We finally got on the road. It was later than we planed, but then again, we’d planed on being late.
We loaded a bag of tools, assorted duct-tapes and fix-it goops, handfuls of iThings, a bursting backpack of camera gear, 12-days’ worth of clothing, a couple days’ worth of food, 3 pair of footwear (each), schoolbooks, boardgames, credit cards, and adventurous spirits. It’s freeing to leave the safety and comfort of the Known. Between now and January, along more than 10,000 miles, things will go wrong; we will face and solve the problems as a family.
With that in mind, it’s fitting that the first place we explored was the Great Platte River Road Archway—a museum dedicated to early settlers who explored westward via the Great Plains.
This morning, we were barreling westward along highway 80 into Nebraska. I was driving and enjoying the audiobook, Hyperion, Rachelle was dozing, and the kids were watching Shanghai Noon. Up ahead, I noticed a massive bridge-like building that spanned the entire highway.
“You guys! Check it out!”
“Woah!” was the stereo quip, followed by variations of “what was it?” I asked if they wanted to go check it out, and—despite a 7-hour drive ahead of us, we did.
It was $36 for the family to walk through the 2-story museum. It covered the region’s history from the time of the Mormons cutting a trail west, to the era of the 50’s diners. Shel and I found ourselves commenting on more than one occasion on how it was surprisingly well done.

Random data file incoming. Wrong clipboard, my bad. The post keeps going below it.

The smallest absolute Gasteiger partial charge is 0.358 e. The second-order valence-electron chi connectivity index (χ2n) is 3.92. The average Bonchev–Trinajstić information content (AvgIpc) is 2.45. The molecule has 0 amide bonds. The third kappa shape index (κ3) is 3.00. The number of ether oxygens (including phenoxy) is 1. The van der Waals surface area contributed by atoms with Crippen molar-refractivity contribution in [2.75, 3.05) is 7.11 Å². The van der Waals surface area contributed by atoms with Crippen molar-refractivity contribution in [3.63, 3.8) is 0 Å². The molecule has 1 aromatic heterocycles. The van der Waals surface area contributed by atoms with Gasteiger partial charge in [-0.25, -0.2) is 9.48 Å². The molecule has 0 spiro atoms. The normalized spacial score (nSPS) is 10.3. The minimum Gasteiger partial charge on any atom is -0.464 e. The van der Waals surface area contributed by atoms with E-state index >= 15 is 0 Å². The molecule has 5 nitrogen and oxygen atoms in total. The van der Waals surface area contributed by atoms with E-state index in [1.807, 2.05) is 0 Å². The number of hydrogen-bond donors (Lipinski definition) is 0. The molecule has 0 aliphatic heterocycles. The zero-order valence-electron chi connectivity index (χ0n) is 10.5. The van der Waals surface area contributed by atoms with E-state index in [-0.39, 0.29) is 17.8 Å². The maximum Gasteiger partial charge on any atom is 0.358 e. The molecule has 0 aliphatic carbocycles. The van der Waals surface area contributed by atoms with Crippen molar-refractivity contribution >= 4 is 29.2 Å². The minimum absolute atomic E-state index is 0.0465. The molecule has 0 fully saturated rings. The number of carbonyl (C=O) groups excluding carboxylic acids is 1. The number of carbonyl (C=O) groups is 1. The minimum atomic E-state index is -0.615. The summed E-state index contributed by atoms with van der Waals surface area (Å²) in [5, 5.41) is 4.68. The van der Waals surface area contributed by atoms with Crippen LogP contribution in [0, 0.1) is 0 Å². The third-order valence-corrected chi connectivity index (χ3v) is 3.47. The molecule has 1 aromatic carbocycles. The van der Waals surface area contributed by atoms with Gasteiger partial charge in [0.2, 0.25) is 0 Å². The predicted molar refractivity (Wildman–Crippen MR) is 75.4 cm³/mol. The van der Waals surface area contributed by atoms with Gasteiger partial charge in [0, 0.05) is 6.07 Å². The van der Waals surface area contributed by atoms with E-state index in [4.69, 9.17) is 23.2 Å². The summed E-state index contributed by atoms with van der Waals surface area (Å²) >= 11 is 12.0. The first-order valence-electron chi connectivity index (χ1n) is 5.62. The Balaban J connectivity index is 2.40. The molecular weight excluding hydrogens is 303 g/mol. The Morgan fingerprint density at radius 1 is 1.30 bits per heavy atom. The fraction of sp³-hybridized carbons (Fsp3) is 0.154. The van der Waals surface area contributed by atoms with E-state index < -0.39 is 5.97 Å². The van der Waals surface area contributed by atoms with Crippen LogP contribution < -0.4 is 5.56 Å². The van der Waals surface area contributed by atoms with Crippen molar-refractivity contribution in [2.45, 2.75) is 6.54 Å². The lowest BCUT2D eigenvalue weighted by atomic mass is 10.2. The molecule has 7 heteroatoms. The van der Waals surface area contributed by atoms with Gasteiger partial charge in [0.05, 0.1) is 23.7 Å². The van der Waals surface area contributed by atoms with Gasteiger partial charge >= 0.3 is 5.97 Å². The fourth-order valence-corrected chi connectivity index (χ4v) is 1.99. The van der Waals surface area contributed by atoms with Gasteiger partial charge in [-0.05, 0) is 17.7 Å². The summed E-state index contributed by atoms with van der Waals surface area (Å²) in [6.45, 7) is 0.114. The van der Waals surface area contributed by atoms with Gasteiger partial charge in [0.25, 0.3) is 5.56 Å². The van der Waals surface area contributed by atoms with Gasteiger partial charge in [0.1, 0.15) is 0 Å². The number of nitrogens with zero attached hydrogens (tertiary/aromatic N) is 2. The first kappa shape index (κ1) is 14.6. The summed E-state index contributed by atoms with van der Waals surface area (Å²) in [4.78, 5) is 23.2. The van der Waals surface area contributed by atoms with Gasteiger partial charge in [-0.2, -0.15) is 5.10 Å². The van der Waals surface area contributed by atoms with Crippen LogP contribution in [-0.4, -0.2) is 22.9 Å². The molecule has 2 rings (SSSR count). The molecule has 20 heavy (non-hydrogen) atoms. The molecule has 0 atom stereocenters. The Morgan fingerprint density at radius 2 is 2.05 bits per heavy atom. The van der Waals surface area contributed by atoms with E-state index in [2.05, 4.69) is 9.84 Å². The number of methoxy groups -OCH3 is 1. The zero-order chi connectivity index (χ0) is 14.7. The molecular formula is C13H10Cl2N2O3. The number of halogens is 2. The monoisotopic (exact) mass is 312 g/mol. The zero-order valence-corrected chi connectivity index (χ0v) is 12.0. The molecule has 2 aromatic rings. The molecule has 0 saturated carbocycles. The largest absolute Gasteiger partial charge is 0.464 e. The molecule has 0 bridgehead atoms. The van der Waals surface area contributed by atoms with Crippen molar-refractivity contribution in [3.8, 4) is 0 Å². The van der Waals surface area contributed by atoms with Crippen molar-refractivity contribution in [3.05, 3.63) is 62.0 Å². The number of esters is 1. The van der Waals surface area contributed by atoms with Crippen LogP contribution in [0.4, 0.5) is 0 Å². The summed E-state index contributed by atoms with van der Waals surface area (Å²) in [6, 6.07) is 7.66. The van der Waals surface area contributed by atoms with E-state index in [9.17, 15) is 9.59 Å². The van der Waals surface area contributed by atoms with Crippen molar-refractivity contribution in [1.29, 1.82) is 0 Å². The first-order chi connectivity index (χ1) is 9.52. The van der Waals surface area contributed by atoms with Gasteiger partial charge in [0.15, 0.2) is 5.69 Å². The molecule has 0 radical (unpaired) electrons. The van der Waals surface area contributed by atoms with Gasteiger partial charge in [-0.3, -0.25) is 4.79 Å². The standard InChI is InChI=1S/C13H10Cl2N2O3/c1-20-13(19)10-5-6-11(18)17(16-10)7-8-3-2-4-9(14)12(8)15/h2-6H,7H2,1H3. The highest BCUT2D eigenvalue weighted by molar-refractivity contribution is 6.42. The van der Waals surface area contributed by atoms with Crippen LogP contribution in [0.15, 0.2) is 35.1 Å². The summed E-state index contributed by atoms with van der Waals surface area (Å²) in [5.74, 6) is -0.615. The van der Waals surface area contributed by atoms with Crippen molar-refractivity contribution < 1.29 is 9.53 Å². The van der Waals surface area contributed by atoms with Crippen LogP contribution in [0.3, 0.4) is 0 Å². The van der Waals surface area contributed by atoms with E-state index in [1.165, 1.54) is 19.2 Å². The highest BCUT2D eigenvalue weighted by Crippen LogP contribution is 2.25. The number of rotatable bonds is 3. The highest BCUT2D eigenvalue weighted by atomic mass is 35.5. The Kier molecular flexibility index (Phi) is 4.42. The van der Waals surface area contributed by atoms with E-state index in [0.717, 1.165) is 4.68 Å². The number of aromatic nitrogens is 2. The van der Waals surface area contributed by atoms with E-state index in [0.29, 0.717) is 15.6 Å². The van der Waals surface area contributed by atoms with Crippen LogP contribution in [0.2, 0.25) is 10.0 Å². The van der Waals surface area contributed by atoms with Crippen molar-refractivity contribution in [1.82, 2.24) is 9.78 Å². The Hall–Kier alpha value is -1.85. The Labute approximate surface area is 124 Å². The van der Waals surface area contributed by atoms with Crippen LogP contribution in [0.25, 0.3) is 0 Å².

After we walked through the exhibits, I spoke with the cowboy, who greeted us upon entry. A 12-year veteran of the company, he was friendly and spoke knowledgeably about the history of the location.
The Archway is owned an operated by a non-profit. 2 former staffers at Disney designed the exhibits and interiors, a famous architect worked on the exterior, a famous painter did the extensive murals inside, and a famous sculptor created the metal horse/bird that tops the structure. (Sorry that I forgot all the names he ran by me!)
When they opened, 13 years ago, they had 250,000 visitors a year for the first couple years. 92 full-time employees staffed the museum, gift shop, and assorted attractions both in and out of doors. There were excited projections that exceeded 1 million yearly visitors.
They never saw those numbers.
The attraction needs 70,000 yearly visitors to break even; last year, one of their worst, they saw only 40,000. Cowboy attributed it to the down economy and fuel prices. They are running now with just 7-8 staff—some of those volunteers. The outdoor attractions are left to the visitors to explore on their own, which turned out to be pretty cool for us, as we got to visit the maze and the Earth Adobe sans cost or rules.
They have held pow-wows the last couple of years, inviting all the Nebraska American Indian tribes to partake. While the events were well attended, resulting in good publicity for Archway, they didn’t generate any real revenue.
Last year, they filed bankruptcy. Today, they’re debt-free, but broke. The state and county have offered some funds to help them survive a couple years, but if they can’t stabilize by then, the funds stop and the building will be torn down (at a cost of over five million dollars).
Cowboy had his own idea to save the building… Turn it into an Indian-run casino. Since the land is federally owned, they could bypass state gambling laws. There’s plenty of room for a smallish casino in the upper two floors, and a bar/restaurant combo in the entrance area.
I hope they can figure something out, since the place is very unique. I’m glad we detoured!